Just because I’m in the Oasis-mood as I’m writing this, here’s the list of my top 10 favourite Oasis songs:

10. She’s Electric
9. Married With Children
8. The Importance Of Being Idle
7. Supersonic
6. Songbird
5. Wonderwall
4. Champagne Supernova
3. Don’t Look Back In Anger
2. Cigarettes & Alcohol
1. The Masterplan – This is just a perfect song. The chord progression is iconic, the backwards guitar solo is hauntingly good, the lyrics are great, the bass-line in the intro is awesome, the string and brass arrangements are fantastic. The overall composition of this song is just perfect and really shows how talented a songwriter Noel Gallagher can be. The L.S. Lowry-inspired music video is an amazing homage to Manchester, which makes it even better for me! I even love the quiet voice over the outro, which is actually Noel singing ‘Octopuses Garden’ by The Beatles in a weird voice! I can’t believe this was a B-Side. I remember a Noel Gallagher quote someone told me regarding The Masterplan. His manager (or someone) told him that this song was “too good” to be a B-Side. Noel replied with “Well, I don’t write shit songs.”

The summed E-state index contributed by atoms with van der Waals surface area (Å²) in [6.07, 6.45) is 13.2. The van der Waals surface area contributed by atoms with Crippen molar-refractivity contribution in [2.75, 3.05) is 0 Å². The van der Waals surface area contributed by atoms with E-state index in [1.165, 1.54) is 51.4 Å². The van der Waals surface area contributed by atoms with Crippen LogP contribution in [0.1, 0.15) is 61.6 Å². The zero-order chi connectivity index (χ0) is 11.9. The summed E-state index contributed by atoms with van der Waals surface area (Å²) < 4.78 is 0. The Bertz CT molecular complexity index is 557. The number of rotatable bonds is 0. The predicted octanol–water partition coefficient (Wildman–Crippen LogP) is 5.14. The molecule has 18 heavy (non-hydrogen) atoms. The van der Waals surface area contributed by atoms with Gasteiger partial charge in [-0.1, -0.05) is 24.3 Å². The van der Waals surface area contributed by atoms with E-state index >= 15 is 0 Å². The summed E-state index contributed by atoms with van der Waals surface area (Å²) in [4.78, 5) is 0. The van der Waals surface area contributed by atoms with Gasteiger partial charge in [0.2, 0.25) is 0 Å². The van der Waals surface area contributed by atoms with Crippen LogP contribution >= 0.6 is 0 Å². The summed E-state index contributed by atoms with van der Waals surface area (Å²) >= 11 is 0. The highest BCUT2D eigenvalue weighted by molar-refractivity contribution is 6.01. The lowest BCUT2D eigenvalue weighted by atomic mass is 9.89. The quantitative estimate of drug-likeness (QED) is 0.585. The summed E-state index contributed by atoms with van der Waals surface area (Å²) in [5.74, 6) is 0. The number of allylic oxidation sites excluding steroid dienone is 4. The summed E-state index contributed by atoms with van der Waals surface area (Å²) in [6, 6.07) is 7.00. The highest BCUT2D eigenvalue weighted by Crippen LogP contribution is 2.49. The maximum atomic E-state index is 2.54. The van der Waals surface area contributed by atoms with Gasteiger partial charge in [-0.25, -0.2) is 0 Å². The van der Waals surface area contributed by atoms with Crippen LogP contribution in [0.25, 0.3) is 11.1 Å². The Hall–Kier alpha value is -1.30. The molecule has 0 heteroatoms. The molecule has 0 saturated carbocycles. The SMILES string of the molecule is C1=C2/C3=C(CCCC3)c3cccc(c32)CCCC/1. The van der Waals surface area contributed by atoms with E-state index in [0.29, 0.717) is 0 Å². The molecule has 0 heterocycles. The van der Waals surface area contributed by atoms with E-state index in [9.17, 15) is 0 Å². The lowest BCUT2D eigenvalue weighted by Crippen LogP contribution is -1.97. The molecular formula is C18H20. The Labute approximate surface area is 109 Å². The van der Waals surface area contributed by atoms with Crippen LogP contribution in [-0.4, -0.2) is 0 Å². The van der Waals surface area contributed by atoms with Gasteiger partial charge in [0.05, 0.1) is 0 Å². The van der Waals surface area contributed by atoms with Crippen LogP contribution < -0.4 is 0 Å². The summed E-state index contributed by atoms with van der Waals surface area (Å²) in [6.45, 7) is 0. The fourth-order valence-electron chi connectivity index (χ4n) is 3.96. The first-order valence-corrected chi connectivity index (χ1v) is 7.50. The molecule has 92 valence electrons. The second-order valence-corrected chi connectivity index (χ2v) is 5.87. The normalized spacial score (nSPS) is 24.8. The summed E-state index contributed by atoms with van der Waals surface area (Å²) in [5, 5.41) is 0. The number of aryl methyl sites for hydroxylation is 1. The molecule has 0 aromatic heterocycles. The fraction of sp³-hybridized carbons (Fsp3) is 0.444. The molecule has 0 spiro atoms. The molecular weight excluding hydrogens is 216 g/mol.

Honourable Mentions:

Slide Away
Some Might Say
Stand By Me
Don’t Go Away
Little By Little
Part Of The Queue
Morning Glory
Rock N Roll Star

(…And so many more!)

Album Highs & Lows:

Highs: Definitely Maybe, Morning Glory, Don’t Believe The Truth.

Lows: Be Here Now (only maybe 3 good songs), Standing On The Shoulders Of Giants.